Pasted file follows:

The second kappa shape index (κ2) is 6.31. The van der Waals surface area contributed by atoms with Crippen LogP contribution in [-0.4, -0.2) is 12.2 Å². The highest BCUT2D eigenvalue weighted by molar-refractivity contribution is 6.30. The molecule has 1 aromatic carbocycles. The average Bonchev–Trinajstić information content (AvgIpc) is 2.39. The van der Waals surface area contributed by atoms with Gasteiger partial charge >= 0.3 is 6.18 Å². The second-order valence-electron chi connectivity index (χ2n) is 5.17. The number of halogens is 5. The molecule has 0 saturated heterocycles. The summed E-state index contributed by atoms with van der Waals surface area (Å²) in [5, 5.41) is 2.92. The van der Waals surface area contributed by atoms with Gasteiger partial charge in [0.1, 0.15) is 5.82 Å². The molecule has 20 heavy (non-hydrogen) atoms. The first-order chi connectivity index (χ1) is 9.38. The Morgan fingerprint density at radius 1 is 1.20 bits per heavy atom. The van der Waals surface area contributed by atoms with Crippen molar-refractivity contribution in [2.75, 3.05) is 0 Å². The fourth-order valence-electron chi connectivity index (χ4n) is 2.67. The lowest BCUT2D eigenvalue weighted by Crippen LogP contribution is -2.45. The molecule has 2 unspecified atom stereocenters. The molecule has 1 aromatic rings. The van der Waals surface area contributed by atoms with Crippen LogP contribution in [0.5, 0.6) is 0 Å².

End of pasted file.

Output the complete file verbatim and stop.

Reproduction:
The second kappa shape index (κ2) is 6.31. The van der Waals surface area contributed by atoms with Crippen LogP contribution in [-0.4, -0.2) is 12.2 Å². The highest BCUT2D eigenvalue weighted by molar-refractivity contribution is 6.30. The molecule has 1 aromatic carbocycles. The average Bonchev–Trinajstić information content (AvgIpc) is 2.39. The van der Waals surface area contributed by atoms with Gasteiger partial charge >= 0.3 is 6.18 Å². The second-order valence-electron chi connectivity index (χ2n) is 5.17. The number of halogens is 5. The molecule has 0 saturated heterocycles. The summed E-state index contributed by atoms with van der Waals surface area (Å²) in [5, 5.41) is 2.92. The van der Waals surface area contributed by atoms with Gasteiger partial charge in [0.1, 0.15) is 5.82 Å². The molecule has 20 heavy (non-hydrogen) atoms. The first-order chi connectivity index (χ1) is 9.38. The Morgan fingerprint density at radius 1 is 1.20 bits per heavy atom. The van der Waals surface area contributed by atoms with Crippen molar-refractivity contribution in [2.75, 3.05) is 0 Å². The fourth-order valence-electron chi connectivity index (χ4n) is 2.67. The lowest BCUT2D eigenvalue weighted by Crippen LogP contribution is -2.45. The molecule has 2 unspecified atom stereocenters. The molecule has 1 aromatic rings. The van der Waals surface area contributed by atoms with Crippen LogP contribution in [0.5, 0.6) is 0 Å².